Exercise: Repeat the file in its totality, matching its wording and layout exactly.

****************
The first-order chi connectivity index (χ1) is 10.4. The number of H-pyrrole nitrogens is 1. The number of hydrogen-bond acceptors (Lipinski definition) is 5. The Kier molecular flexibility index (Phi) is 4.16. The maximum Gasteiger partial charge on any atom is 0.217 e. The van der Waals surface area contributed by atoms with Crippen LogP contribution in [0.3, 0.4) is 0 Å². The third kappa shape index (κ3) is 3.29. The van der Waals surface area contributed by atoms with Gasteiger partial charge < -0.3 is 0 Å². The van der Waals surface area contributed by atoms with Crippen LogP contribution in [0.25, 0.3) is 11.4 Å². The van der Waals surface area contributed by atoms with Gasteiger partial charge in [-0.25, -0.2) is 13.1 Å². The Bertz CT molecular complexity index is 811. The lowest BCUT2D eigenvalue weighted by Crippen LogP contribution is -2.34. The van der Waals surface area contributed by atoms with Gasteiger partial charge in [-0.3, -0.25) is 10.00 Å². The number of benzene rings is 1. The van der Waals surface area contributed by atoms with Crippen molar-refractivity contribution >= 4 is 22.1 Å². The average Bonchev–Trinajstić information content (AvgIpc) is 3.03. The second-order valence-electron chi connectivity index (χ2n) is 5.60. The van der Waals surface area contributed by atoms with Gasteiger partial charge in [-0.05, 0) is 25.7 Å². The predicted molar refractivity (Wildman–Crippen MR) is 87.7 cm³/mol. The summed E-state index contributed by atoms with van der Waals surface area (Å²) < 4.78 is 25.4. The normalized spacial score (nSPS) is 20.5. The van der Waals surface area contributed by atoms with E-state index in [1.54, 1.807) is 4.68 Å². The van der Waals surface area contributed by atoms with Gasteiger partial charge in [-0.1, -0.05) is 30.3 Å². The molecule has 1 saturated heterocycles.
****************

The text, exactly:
The first-order chi connectivity index (χ1) is 10.4. The number of H-pyrrole nitrogens is 1. The number of hydrogen-bond acceptors (Lipinski definition) is 5. The Kier molecular flexibility index (Phi) is 4.16. The maximum Gasteiger partial charge on any atom is 0.217 e. The van der Waals surface area contributed by atoms with Crippen LogP contribution in [0.3, 0.4) is 0 Å². The third kappa shape index (κ3) is 3.29. The van der Waals surface area contributed by atoms with Gasteiger partial charge < -0.3 is 0 Å². The van der Waals surface area contributed by atoms with Crippen LogP contribution in [0.25, 0.3) is 11.4 Å². The van der Waals surface area contributed by atoms with Gasteiger partial charge in [-0.25, -0.2) is 13.1 Å². The Bertz CT molecular complexity index is 811. The lowest BCUT2D eigenvalue weighted by Crippen LogP contribution is -2.34. The van der Waals surface area contributed by atoms with Gasteiger partial charge in [-0.3, -0.25) is 10.00 Å². The number of benzene rings is 1. The van der Waals surface area contributed by atoms with Crippen molar-refractivity contribution >= 4 is 22.1 Å². The average Bonchev–Trinajstić information content (AvgIpc) is 3.03. The second-order valence-electron chi connectivity index (χ2n) is 5.60. The van der Waals surface area contributed by atoms with Gasteiger partial charge in [-0.05, 0) is 25.7 Å². The predicted molar refractivity (Wildman–Crippen MR) is 87.7 cm³/mol. The summed E-state index contributed by atoms with van der Waals surface area (Å²) < 4.78 is 25.4. The normalized spacial score (nSPS) is 20.5. The van der Waals surface area contributed by atoms with E-state index in [1.54, 1.807) is 4.68 Å². The van der Waals surface area contributed by atoms with Gasteiger partial charge in [-0.1, -0.05) is 30.3 Å². The molecule has 1 saturated heterocycles.